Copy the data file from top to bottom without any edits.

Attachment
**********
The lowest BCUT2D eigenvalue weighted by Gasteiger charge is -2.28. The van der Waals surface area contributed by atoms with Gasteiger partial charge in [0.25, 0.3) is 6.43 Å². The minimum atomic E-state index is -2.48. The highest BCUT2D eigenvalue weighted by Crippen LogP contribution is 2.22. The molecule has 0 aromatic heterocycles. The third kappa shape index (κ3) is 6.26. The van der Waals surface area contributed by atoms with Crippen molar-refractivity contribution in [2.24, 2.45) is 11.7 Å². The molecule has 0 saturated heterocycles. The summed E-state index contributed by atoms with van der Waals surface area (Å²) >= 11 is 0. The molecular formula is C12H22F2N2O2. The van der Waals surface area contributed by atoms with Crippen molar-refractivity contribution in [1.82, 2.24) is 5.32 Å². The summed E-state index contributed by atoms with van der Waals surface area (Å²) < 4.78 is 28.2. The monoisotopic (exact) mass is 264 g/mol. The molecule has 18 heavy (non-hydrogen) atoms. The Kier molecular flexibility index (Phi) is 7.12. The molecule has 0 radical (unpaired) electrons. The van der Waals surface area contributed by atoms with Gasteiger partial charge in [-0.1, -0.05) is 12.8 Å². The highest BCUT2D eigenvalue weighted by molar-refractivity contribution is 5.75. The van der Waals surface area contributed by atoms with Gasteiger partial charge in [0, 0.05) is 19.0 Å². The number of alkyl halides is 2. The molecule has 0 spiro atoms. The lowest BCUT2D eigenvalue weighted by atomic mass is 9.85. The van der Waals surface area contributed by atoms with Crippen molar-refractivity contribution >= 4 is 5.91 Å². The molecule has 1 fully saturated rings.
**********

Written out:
The lowest BCUT2D eigenvalue weighted by Gasteiger charge is -2.28. The van der Waals surface area contributed by atoms with Gasteiger partial charge in [0.25, 0.3) is 6.43 Å². The minimum atomic E-state index is -2.48. The highest BCUT2D eigenvalue weighted by Crippen LogP contribution is 2.22. The molecule has 0 aromatic heterocycles. The third kappa shape index (κ3) is 6.26. The van der Waals surface area contributed by atoms with Crippen molar-refractivity contribution in [2.24, 2.45) is 11.7 Å². The molecule has 0 saturated heterocycles. The summed E-state index contributed by atoms with van der Waals surface area (Å²) >= 11 is 0. The molecular formula is C12H22F2N2O2. The van der Waals surface area contributed by atoms with Crippen molar-refractivity contribution in [1.82, 2.24) is 5.32 Å². The summed E-state index contributed by atoms with van der Waals surface area (Å²) < 4.78 is 28.2. The monoisotopic (exact) mass is 264 g/mol. The molecule has 18 heavy (non-hydrogen) atoms. The Kier molecular flexibility index (Phi) is 7.12. The molecule has 0 radical (unpaired) electrons. The van der Waals surface area contributed by atoms with Gasteiger partial charge in [-0.1, -0.05) is 12.8 Å². The highest BCUT2D eigenvalue weighted by molar-refractivity contribution is 5.75. The van der Waals surface area contributed by atoms with Gasteiger partial charge in [0, 0.05) is 19.0 Å². The number of alkyl halides is 2. The molecule has 0 spiro atoms. The lowest BCUT2D eigenvalue weighted by atomic mass is 9.85. The van der Waals surface area contributed by atoms with Crippen molar-refractivity contribution >= 4 is 5.91 Å². The molecule has 1 fully saturated rings.